Is New York City Worth Visiting? Top Tips and Reasons to Visit

It’s popular, but is New York City really worth visiting? In this article, I’ll dive into reasons to visit, things to know before you go, and some cons to the city.

If you’re like most people in the world, New York City might’ve popped up on your radar more than a few times.

There’s something about the buzz of the Big Apple that catches your attention—the towering buildings, the streams of yellow cabs, and the relentless pulse of the city.

But let’s get real: Does NYC deserve the hype? I’m here to break down what makes the city an amazing travel destination, plus a bunch of extra info that will help you decide for yourself if NYC is worth visiting.

The TL;DR though? New York is a magnificent city and there are many, many reasons to visit. I’ve visited the city on three separate occasions and truly loved the experience, and I’m still chomping at the bit to go back and experience more.

8 Top Reasons to Visit New York City

1. An Incredible Restaurant Scene

The gorgeous skyline of NYC with lots of skyscrapers and a river running next to the city.

If even a small part of you is a foodie, you’ll adore NYC. The city practically serves up the world on a plate – you can find just about any type of cuisine in New York.

Dive into spicy Thai curries in one block, savor the hearty notes of Italian pasta in the next, and then dig into the aromatic spices of an Indian biryani or a Moroccan tagine.

NYC boasts 72 Michelin-star restaurants, but you can find incredible food at all price points. Plus, restaurants in New York are really a vibe – the city thrives on outdoor eating, with tables lining the sidewalks.

And if you have a sweet tooth (hi, guilty), there are endless dessert shops to try.

But if we’re talking quintessential NYC eats, then pizza and bagels immediately come to mind. The iconic NYC-style pizza slice, thin and cheesy, is an absolute must-try.

And I never considered myself a bagel enthusiast until I took a bite of a NYC bagel. Chewy, toasty, generously slathered in cream cheese—absolutely delightful.

Of course, my “To-Try” list of restaurants is always getting longer, but these are a few of the standout restaurants that I’ve enjoyed in New York City:

Los Tacos #1: A relatively straightforward takeaway taco stand that makes everything on-site. It has a cult following for good reason – the tacos are beyond delicious.

Liberty Bagels: A dizzying array of bagels and schmear (cream cheese) options. I got the French toast bagel with fresh strawberry cream cheese and it was incredible.

Ippudo Ramen: Real ramen is a relatively new favorite food for me, and this restaurant serves a variety of savory, comforting broth and noodles bowls.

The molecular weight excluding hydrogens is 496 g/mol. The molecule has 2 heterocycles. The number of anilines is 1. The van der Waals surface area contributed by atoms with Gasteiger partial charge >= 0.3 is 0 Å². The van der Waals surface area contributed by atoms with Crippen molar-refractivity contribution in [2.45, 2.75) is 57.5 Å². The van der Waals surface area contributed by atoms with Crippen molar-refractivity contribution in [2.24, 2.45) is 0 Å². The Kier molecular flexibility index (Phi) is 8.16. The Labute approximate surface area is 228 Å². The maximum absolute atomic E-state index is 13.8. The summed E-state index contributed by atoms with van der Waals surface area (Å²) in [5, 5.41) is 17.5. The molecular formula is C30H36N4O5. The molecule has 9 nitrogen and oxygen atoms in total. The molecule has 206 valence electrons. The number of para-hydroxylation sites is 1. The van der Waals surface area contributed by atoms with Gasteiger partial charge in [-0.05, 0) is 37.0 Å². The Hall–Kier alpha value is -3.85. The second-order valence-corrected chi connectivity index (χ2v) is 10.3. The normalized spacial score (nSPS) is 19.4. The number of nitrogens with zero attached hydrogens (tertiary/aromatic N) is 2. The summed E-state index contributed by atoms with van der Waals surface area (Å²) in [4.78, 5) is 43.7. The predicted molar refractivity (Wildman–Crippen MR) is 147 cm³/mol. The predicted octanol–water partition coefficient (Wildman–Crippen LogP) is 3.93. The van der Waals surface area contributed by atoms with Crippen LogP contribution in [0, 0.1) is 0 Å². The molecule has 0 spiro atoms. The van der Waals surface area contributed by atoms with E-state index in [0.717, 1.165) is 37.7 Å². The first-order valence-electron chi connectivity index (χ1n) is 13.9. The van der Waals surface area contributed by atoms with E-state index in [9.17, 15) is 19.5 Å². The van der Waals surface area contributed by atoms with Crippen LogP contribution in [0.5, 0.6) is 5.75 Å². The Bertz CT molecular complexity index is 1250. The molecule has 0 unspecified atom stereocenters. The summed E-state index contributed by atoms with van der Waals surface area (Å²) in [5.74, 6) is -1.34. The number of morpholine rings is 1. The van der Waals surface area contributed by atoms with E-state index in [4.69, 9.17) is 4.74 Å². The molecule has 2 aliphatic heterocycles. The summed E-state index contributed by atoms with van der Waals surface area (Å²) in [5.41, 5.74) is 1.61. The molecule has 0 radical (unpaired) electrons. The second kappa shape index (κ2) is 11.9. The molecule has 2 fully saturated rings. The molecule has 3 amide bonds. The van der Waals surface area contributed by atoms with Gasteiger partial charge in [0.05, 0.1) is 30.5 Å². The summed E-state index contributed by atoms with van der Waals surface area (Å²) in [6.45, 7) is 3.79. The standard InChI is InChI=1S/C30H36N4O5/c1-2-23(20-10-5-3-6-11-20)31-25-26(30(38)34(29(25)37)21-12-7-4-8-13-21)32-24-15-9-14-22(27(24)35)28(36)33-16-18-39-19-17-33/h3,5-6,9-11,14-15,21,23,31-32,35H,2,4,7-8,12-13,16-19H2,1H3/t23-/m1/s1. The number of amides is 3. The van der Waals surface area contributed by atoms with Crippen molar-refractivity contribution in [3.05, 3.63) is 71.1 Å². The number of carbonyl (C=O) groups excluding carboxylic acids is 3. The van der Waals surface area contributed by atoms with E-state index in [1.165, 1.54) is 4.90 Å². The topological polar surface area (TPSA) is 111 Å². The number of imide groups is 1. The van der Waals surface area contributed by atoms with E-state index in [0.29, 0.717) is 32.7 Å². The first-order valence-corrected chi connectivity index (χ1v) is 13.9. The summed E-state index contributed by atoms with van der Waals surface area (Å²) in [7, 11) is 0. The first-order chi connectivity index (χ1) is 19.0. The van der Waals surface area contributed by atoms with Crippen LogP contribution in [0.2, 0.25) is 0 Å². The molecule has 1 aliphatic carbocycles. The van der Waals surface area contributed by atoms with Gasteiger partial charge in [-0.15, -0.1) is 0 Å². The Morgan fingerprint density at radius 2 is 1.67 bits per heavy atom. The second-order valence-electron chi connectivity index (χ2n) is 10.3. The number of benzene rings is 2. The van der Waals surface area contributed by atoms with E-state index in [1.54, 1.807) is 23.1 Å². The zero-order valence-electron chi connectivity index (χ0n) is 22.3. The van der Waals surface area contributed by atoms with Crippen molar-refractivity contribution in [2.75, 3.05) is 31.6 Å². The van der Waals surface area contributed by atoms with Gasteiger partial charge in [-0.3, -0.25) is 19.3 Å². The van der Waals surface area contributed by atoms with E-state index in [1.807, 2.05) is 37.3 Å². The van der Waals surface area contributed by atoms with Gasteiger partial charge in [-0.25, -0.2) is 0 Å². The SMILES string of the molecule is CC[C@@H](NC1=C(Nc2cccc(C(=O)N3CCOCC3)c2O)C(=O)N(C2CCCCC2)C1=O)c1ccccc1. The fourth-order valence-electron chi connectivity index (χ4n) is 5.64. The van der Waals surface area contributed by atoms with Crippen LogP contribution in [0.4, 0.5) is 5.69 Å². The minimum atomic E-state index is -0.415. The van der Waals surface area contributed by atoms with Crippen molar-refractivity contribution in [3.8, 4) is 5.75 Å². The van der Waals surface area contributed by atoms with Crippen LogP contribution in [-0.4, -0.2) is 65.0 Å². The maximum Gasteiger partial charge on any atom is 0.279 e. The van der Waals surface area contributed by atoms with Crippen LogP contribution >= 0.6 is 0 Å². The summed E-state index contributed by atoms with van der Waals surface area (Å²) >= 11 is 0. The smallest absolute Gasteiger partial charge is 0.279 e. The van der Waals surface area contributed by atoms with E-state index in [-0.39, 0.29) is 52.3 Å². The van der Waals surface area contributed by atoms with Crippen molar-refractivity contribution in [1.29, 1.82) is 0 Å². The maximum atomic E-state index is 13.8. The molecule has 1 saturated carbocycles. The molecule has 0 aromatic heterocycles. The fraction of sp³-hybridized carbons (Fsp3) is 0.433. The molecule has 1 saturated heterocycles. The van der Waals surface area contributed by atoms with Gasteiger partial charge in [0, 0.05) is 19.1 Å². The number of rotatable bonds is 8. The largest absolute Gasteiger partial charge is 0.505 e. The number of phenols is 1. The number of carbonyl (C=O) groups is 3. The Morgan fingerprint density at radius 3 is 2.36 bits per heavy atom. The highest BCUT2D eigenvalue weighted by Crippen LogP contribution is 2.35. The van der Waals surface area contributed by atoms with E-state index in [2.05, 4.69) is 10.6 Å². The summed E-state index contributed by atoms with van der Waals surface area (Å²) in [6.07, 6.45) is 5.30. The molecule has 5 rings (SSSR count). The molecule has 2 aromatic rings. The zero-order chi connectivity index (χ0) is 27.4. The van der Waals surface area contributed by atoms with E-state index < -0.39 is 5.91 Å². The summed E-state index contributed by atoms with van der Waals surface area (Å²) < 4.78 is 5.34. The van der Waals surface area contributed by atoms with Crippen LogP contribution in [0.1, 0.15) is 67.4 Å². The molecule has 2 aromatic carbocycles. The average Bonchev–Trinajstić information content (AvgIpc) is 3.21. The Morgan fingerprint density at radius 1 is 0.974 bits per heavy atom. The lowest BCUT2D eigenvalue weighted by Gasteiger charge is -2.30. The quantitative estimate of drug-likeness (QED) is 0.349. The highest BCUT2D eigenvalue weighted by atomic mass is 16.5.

2. Street Food Options Galore

Street food is just as iconic in NYC as the top-rated restaurants. Stands on almost every corner of NYC offer a quick bite to appease your hunger, with dozens of stands congregated around Times Square.

While hot dogs reign supreme as the quintessential NYC street food, the city’s carts and trucks serve up a smorgasbord of treats, including snacks like smoothies, skewers, churros, ice cream, and pretzels.

If you’re traveling with kids, the allure of street cart snacks will get everyone excited and in a good mood (Trust me, I speak from experience, ha!)

3. World Class Museums

NYC’s museum scene is impressive and varied, catering to art lovers, history buffs, and quirky deep dives alike. Some of the top art museums in the city are the MET, the Guggenheim, the MoMA, and the 9-11 Museum – and all are world-class museums offering a top-notch experience.

At the Met, you’ll wander through rooms showcasing Greek and Roman art (including swoon-worthy statues), Medieval Art, and European Sculptures and Paintings (this was my favorite room – I almost cried looking at one of Monet’s Water Lilies pieces and The Dance Class by Degas).

There are also rooms for Egyptian Art, Modern Art, and very interestingly, American Art. In this last room, you’ll get to experience the massive “Washington Crossing the Delaware.”

(Can you tell I loved the MET? I wouldn’t really even consider myself an art museum lover, but I was SO happy with my couple of hours here.)

The MoMA (Museum of Modern Art) and Guggenheim both showcase modern art. The MoMA houses thought-provoking modern masterpieces that can challenge your perceptions, while the spiral building of the Guggenheim isn’t just for show – inside, you’ll find a world-class collection of modern art.

Finally, the 9/11 Museum is more than an exhibit; it’s an emotional walk through history. It’s a place of remembrance, packed with personal stories and artifacts that piece together the narrative of that fateful day.

I visited with my dad, and we were both in awe as we walked through the evocative exhibits – there was almost an air of reverence in this museum.

Pro Tip: You must buy tickets ahead of time with a timed-entry reservation – you can grab your tickets here!

4. Historical Monuments and Buildings

As someone who absolutely loves a good monument, I love how New York City is adorned with structures and symbols that are steeped in history and significance.